Computing Profession

Why Did We Ever Think the First Programming Language Didn’t Matter?

Professor Mark Guzdial

I recently had two CS colleagues (from different schools) make the claim that we shouldn’t worry about the programming language in the first course because it just doesn’t matter. They each believed that we should focus on the CS learning outcomes. The belief is that if students learn the concepts well, then the students can simply apply it to whatever language they learn next. Ben Shneiderman and Richard Mayer described it this way in 1979 (see link here):

Learning a first language requires development of both semantic concepts and specific syntactic knowledge, while learning a second language involves learning only a new syntax, assuming the same semantic structures are retained. Learning a second language with radically different semantics (i.e., underlying basic concepts) such as LISP or MICRO-PLANNER may be as hard or harder than learning a first language.

The empirical evidence I know suggests that learning a second language isn’t easy for most learners. While there is typically transfer from one programming language to another, it’s not seamless. Tshukudu and Cutts have been studying what transfers and what doesn’t when students move between Python and Java (see paper here). David Weintrop studied students moving from block-based to text programming. Yes, there was transfer, but learning was slowed when they shifted modality (see blog post here).

The first programming language is particularly important when we think about programming for other-than-CS majors. Students want to learn what’s valued in their desired community of practice. If a student wants to become a data scientist, R or Python makes a lot more sense than learning C. A computational artist might be motivated to learn Processing, but might not see a lot of relevance for learning MATLAB. Not everyone who learns programming today wants or needs the ability to switch languages as easily as computer scientists do.

I’ve been thinking recently about this question from the other side. Why did anyone ever think that the first programming language didn’t matter?

I have a hypothesis that this belief once was true, when the field was younger. When CS curricula were first defined in the late 1960’s, there was an emphasis on the mathematical underpinnings of programming. Nathan Ensmenger describes it in “The Computer Boys Take Over” as part of increasing the perceived professionalization of computer science. So students who entered computer science in the early days typically had a stronger mathematical background than the average students learning to code today. This is obvious when you consider that the average has shifted. Programming was mostly taught to undergraduates in the 1970’s, and today, there are probably more K-12 students learning coding in the US than there were undergraduate CS majors in the 1970’s. CS education was developed assuming a stronger mathematics background than we can assume today.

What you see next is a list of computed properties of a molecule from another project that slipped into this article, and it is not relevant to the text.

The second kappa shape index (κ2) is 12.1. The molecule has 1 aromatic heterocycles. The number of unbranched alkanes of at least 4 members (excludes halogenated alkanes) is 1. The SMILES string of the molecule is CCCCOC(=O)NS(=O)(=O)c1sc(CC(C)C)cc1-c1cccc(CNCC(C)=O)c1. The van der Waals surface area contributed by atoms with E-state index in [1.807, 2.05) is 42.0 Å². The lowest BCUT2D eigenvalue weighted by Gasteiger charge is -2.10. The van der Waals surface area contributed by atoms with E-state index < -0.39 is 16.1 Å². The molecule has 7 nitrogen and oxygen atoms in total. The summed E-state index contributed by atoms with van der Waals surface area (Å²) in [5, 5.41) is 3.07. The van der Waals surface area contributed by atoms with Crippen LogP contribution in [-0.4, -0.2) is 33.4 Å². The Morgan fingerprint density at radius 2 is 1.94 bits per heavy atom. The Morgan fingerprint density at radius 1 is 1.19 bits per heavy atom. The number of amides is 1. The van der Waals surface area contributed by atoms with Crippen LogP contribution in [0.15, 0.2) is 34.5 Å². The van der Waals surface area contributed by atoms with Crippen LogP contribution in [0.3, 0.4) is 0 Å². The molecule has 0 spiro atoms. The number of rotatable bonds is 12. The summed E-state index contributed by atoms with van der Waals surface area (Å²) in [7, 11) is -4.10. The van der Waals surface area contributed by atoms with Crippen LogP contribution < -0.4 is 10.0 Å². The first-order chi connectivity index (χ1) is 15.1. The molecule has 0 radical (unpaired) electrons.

Here’s my hypothesis: The transfer that Shneiderman and Mayer saw wasn’t from one language to another. It was transfer of different forms of the same mathematics. If we teach the semantics of the programming language based on mathematics students already know, then a new syntax is just a new formalism for the mathematics. Math has always been taught, “Now let’s try it this way.” Mathematicians love to explore the same idea in different formalisms or with different approaches. Check out the Pythagorean theorem page in Wikipedia — there are more than a half-dozen proofs described. We’re conceptualizing the problem wrong if we think only about the programming knowledge transferring. For students with a strong mathematical background, the first programming language and future programming languages are just different notations for things the students already knows. That explains why what Shneiderman and Mayer are describing used to be true. But I don’t think it is anymore.

But what if the coding learner doesn’t know a lot of mathematics already? What if it’s a sixth grader who struggles with math class and is now taking his first CS class? What if it’s a graphic designer who is trying to script PhotoShop but avoided math classes doesn’t think of themselves as a programmer (see Brian Dorn’s work)? I predict that transfer to Python or MATLAB is going to be a lot harder than what Shneiderman and Mayer were describing. What if the coding learner is a “conversational programmer” (see paper here) who wants to be able to talk to programmers about their tasks but doesn’t actually want to develop software? The modern coding learner is a lot different than the ones in the 1970’s.

We don’t have to make programming about mathematics. We know that most people using Scratch are telling stories without a lot of math (see paper here). Conversational programmers struggle to find resources that help them learn because so many of them require a focus on the logic and mathematics (see paper here), but we are developing approaches to help conversational programmers learn without the math (see paper here). We might be able to teach a lot more people about programming if we don’t expect students to know mathematics first, which we may have been able to expect 40+ years ago.

If I’m right, there are implications for researchers and for teachers. For researchers, if you’re looking for transfer and not measuring mathematical prior knowledge, you may be missing a critical explanation for any transfer you’re seeing. For teachers, be aware of accidentally teaching programming-as-math. If your students are struggling, maybe you’re relying too much on mathematical knowledge that isn’t there.

Mark Guzdial is professor of electrical engineering and computer science in the College of Engineering, and professor of information in the School of Information, of the University of Michigan.

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